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View Full Version : Recovery time for rotator cuff injury?


rboit
Fri, January 23rd, 2004, 11:26 AM
Hi All,

I am a 49-year-old male who began serious weight training about four months ago. One month into my program I injured (probably strained) my rotator cuff. Through careful trial and error I have come up with a set of upper body exercises that do not seem to irritate the cuff significantly. In fact, at times the shoulder feels a little better after the workout. I am a bit concerned, however, that it still bothers me at times when I move it the wrong way or sometimes when I roll over on it at night. Even though it is definitely better I am wondering how long I should expect for it to heal. I'm wondering if maybe I should completely stop my upper body training program until it is fully healed but I hate to do that, particularly since it doesn't seem like the lifting program makes it any more sore. It's just the fact that it seems to be taking a long time to heal that bothers me.

I suspect others out there have had similar problems and I would be interested in your input, particularly with respect to the time frame it generally takes this type of injury to heal.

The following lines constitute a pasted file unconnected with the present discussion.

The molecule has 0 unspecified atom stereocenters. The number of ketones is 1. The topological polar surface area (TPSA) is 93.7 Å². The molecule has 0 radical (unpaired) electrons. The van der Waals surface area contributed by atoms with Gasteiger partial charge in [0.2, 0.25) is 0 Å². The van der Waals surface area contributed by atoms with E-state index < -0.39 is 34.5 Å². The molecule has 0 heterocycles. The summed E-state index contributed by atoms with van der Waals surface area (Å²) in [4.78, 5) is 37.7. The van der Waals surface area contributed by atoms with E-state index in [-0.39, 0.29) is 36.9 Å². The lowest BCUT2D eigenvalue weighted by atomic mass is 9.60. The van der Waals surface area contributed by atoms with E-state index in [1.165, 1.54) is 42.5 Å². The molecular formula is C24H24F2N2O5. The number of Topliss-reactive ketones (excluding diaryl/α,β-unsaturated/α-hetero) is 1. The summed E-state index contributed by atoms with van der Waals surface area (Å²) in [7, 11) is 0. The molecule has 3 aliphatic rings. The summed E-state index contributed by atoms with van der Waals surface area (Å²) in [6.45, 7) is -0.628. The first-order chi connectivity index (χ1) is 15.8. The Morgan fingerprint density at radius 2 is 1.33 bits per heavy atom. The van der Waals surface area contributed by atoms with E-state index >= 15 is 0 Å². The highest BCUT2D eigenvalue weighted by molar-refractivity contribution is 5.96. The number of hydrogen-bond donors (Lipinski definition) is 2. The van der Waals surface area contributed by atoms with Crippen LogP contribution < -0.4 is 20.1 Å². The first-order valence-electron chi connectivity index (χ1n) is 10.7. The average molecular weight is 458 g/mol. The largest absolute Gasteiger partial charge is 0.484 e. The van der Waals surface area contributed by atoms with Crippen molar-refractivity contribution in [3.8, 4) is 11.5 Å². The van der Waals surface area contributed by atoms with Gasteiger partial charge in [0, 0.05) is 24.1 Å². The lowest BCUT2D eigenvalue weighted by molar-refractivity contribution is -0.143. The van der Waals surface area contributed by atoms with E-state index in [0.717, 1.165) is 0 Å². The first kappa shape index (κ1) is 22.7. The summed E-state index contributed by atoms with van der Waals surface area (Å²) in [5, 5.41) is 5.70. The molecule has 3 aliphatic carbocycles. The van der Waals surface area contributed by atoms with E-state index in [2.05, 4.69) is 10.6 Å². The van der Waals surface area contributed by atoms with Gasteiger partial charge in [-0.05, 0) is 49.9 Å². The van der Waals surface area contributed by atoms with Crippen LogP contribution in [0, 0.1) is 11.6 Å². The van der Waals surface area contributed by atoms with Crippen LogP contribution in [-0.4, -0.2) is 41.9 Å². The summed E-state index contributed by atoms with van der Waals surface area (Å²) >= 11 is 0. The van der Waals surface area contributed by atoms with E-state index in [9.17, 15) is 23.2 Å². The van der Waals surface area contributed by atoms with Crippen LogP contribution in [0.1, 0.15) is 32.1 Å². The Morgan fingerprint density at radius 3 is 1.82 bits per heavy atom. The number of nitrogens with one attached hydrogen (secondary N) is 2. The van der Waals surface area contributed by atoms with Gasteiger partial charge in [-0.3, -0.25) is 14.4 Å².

Thanks,
Robert

John Stone
Fri, January 23rd, 2004, 12:31 PM
I suffered the exact same injury back in late October and I'm just now getting back to 100%. I discontinued all upper body workouts, and it still took 3 months to heal. Don't mess around with this injury: you need to let it heal completely before you start stressing it with heavy weights again. Otherwise it will probably never heal, and most likely will only become much more serious. It KILLED me to have to take 3 months off from my upper body workouts, but I know I made the right choice.

Here are some good articles on rotator cuff strengthening/rehabilitation exercises, and some good general information about shoulder injuries. These articles helped me a lot:

http://www.bodybuilding.com/fun/dorian1.htm
http://www.bodybuilding.com/fun/likness22.htm
http://www.bodybuilding.com/fun/luis4.htm

I went to the doctor and was prescribed some anti-inflammatory medicine (NOT pain killers) and they also helped a lot. The injury seemed to heal much more quickly once I started taking the anti-inflams. I think the the pills helped keep the internal swelling down so that the injury was less aggravated by normal day-to-day activities. My advice: go to a doctor and don't lift until it's better. :gl:

CattleProd
Fri, January 23rd, 2004, 01:36 PM
Definitely follow John's advice... lay off of the shoulders for a good while. Also look into the exercises in the links he gave you. Many of those are good for building up the rotator cuff. Be sure to keep the weight down, but do a lot of reps/sets: work up to 4 sets of 20 reps before you increase the weight. I'm mostly recovered from shoulder surgery I had about 5 months ago (bankart repair). Physical therapy was a very long arduous process, bringing myself from having almost no strength in my shoulder back up to the ability to use it normally. Take good care of your injury, and you won't regret it!

Andrew

Adam_S
Fri, January 23rd, 2004, 01:56 PM